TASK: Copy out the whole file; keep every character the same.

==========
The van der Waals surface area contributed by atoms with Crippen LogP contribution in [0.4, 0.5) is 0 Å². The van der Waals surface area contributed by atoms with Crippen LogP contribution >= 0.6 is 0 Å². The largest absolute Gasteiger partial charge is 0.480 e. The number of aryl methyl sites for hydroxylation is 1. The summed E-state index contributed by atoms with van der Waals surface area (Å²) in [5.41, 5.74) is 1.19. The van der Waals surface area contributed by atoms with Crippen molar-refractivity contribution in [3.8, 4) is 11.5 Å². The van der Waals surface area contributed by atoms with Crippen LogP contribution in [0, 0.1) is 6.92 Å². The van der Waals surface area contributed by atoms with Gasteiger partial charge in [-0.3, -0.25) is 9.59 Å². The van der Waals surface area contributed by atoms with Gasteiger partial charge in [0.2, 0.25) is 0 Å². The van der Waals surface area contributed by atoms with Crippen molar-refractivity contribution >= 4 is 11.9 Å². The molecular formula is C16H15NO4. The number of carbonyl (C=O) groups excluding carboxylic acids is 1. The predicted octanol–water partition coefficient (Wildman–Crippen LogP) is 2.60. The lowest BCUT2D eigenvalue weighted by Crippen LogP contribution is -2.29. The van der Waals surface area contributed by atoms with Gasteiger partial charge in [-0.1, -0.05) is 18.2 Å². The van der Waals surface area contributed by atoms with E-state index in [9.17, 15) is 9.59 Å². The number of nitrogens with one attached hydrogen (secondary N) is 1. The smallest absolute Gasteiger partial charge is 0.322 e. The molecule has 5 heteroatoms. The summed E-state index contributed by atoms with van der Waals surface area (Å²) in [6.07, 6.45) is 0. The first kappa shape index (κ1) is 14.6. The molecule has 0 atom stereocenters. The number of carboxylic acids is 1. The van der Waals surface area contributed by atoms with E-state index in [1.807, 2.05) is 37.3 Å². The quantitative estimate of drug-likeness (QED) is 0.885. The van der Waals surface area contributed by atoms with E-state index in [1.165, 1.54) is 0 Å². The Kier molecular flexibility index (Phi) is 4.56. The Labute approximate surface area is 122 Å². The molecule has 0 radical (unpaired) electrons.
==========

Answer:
The van der Waals surface area contributed by atoms with Crippen LogP contribution in [0.4, 0.5) is 0 Å². The van der Waals surface area contributed by atoms with Crippen LogP contribution >= 0.6 is 0 Å². The largest absolute Gasteiger partial charge is 0.480 e. The number of aryl methyl sites for hydroxylation is 1. The summed E-state index contributed by atoms with van der Waals surface area (Å²) in [5.41, 5.74) is 1.19. The van der Waals surface area contributed by atoms with Crippen molar-refractivity contribution in [3.8, 4) is 11.5 Å². The van der Waals surface area contributed by atoms with Crippen LogP contribution in [0, 0.1) is 6.92 Å². The van der Waals surface area contributed by atoms with Gasteiger partial charge in [-0.3, -0.25) is 9.59 Å². The van der Waals surface area contributed by atoms with Gasteiger partial charge in [0.2, 0.25) is 0 Å². The van der Waals surface area contributed by atoms with Crippen molar-refractivity contribution >= 4 is 11.9 Å². The molecular formula is C16H15NO4. The number of carbonyl (C=O) groups excluding carboxylic acids is 1. The predicted octanol–water partition coefficient (Wildman–Crippen LogP) is 2.60. The lowest BCUT2D eigenvalue weighted by Crippen LogP contribution is -2.29. The van der Waals surface area contributed by atoms with Gasteiger partial charge in [-0.1, -0.05) is 18.2 Å². The van der Waals surface area contributed by atoms with E-state index in [9.17, 15) is 9.59 Å². The number of nitrogens with one attached hydrogen (secondary N) is 1. The smallest absolute Gasteiger partial charge is 0.322 e. The molecule has 5 heteroatoms. The summed E-state index contributed by atoms with van der Waals surface area (Å²) in [6.07, 6.45) is 0. The first kappa shape index (κ1) is 14.6. The molecule has 0 atom stereocenters. The number of carboxylic acids is 1. The van der Waals surface area contributed by atoms with E-state index in [1.807, 2.05) is 37.3 Å². The quantitative estimate of drug-likeness (QED) is 0.885. The van der Waals surface area contributed by atoms with E-state index in [1.165, 1.54) is 0 Å². The Kier molecular flexibility index (Phi) is 4.56. The Labute approximate surface area is 122 Å². The molecule has 0 radical (unpaired) electrons.